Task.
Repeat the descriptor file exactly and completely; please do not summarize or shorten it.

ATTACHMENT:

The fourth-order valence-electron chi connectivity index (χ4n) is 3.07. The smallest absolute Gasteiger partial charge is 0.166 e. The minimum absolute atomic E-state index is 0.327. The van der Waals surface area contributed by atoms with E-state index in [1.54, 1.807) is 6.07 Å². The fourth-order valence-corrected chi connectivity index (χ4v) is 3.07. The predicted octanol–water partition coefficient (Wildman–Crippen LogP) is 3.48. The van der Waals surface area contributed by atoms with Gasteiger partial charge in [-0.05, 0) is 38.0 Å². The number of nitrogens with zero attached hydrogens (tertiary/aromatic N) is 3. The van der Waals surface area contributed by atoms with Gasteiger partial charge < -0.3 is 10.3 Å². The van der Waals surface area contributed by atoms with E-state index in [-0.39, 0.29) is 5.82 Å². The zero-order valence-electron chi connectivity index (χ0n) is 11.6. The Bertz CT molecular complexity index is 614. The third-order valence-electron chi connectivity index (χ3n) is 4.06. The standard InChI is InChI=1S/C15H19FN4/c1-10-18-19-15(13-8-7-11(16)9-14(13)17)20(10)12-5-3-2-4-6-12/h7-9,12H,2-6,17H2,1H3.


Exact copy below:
The fourth-order valence-electron chi connectivity index (χ4n) is 3.07. The smallest absolute Gasteiger partial charge is 0.166 e. The minimum absolute atomic E-state index is 0.327. The van der Waals surface area contributed by atoms with E-state index in [1.54, 1.807) is 6.07 Å². The fourth-order valence-corrected chi connectivity index (χ4v) is 3.07. The predicted octanol–water partition coefficient (Wildman–Crippen LogP) is 3.48. The van der Waals surface area contributed by atoms with Gasteiger partial charge in [-0.05, 0) is 38.0 Å². The number of nitrogens with zero attached hydrogens (tertiary/aromatic N) is 3. The van der Waals surface area contributed by atoms with Gasteiger partial charge < -0.3 is 10.3 Å². The van der Waals surface area contributed by atoms with E-state index in [-0.39, 0.29) is 5.82 Å². The zero-order valence-electron chi connectivity index (χ0n) is 11.6. The Bertz CT molecular complexity index is 614. The third-order valence-electron chi connectivity index (χ3n) is 4.06. The standard InChI is InChI=1S/C15H19FN4/c1-10-18-19-15(13-8-7-11(16)9-14(13)17)20(10)12-5-3-2-4-6-12/h7-9,12H,2-6,17H2,1H3.